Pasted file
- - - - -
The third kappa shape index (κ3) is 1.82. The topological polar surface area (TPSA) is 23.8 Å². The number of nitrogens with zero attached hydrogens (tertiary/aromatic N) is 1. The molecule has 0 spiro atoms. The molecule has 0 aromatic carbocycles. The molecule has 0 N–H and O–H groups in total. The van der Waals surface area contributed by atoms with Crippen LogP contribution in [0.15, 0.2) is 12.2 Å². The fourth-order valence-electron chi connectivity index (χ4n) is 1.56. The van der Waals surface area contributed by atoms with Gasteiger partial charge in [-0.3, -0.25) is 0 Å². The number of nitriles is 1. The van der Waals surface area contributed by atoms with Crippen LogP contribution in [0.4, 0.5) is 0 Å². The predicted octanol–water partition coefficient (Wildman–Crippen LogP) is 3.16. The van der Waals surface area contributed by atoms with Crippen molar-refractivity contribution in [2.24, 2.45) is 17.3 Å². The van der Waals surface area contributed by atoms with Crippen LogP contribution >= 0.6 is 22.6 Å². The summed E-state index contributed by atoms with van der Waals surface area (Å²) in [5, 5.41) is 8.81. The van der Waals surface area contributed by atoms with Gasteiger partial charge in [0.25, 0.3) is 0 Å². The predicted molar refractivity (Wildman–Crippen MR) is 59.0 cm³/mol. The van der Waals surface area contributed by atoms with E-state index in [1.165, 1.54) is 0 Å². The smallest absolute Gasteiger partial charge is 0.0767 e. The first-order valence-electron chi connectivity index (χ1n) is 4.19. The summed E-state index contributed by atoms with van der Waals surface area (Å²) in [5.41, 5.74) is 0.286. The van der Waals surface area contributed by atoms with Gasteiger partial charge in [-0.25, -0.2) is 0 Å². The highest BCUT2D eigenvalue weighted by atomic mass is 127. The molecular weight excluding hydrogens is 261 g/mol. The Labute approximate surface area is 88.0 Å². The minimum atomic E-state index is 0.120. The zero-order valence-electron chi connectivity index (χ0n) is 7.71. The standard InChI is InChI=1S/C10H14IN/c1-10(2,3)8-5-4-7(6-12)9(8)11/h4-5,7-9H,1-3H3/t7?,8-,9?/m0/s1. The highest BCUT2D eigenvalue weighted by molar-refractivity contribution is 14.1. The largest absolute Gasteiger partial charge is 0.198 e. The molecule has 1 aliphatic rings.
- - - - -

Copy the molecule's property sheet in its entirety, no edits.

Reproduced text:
The third kappa shape index (κ3) is 1.82. The topological polar surface area (TPSA) is 23.8 Å². The number of nitrogens with zero attached hydrogens (tertiary/aromatic N) is 1. The molecule has 0 spiro atoms. The molecule has 0 aromatic carbocycles. The molecule has 0 N–H and O–H groups in total. The van der Waals surface area contributed by atoms with Crippen LogP contribution in [0.15, 0.2) is 12.2 Å². The fourth-order valence-electron chi connectivity index (χ4n) is 1.56. The van der Waals surface area contributed by atoms with Gasteiger partial charge in [-0.3, -0.25) is 0 Å². The number of nitriles is 1. The van der Waals surface area contributed by atoms with Crippen LogP contribution in [0.4, 0.5) is 0 Å². The predicted octanol–water partition coefficient (Wildman–Crippen LogP) is 3.16. The van der Waals surface area contributed by atoms with Crippen molar-refractivity contribution in [2.24, 2.45) is 17.3 Å². The van der Waals surface area contributed by atoms with Crippen LogP contribution >= 0.6 is 22.6 Å². The summed E-state index contributed by atoms with van der Waals surface area (Å²) in [5, 5.41) is 8.81. The van der Waals surface area contributed by atoms with Gasteiger partial charge in [0.25, 0.3) is 0 Å². The predicted molar refractivity (Wildman–Crippen MR) is 59.0 cm³/mol. The van der Waals surface area contributed by atoms with E-state index in [1.165, 1.54) is 0 Å². The smallest absolute Gasteiger partial charge is 0.0767 e. The first-order valence-electron chi connectivity index (χ1n) is 4.19. The summed E-state index contributed by atoms with van der Waals surface area (Å²) in [5.41, 5.74) is 0.286. The van der Waals surface area contributed by atoms with Gasteiger partial charge in [-0.25, -0.2) is 0 Å². The highest BCUT2D eigenvalue weighted by atomic mass is 127. The molecular weight excluding hydrogens is 261 g/mol. The Labute approximate surface area is 88.0 Å². The minimum atomic E-state index is 0.120. The zero-order valence-electron chi connectivity index (χ0n) is 7.71. The standard InChI is InChI=1S/C10H14IN/c1-10(2,3)8-5-4-7(6-12)9(8)11/h4-5,7-9H,1-3H3/t7?,8-,9?/m0/s1. The highest BCUT2D eigenvalue weighted by molar-refractivity contribution is 14.1. The largest absolute Gasteiger partial charge is 0.198 e. The molecule has 1 aliphatic rings.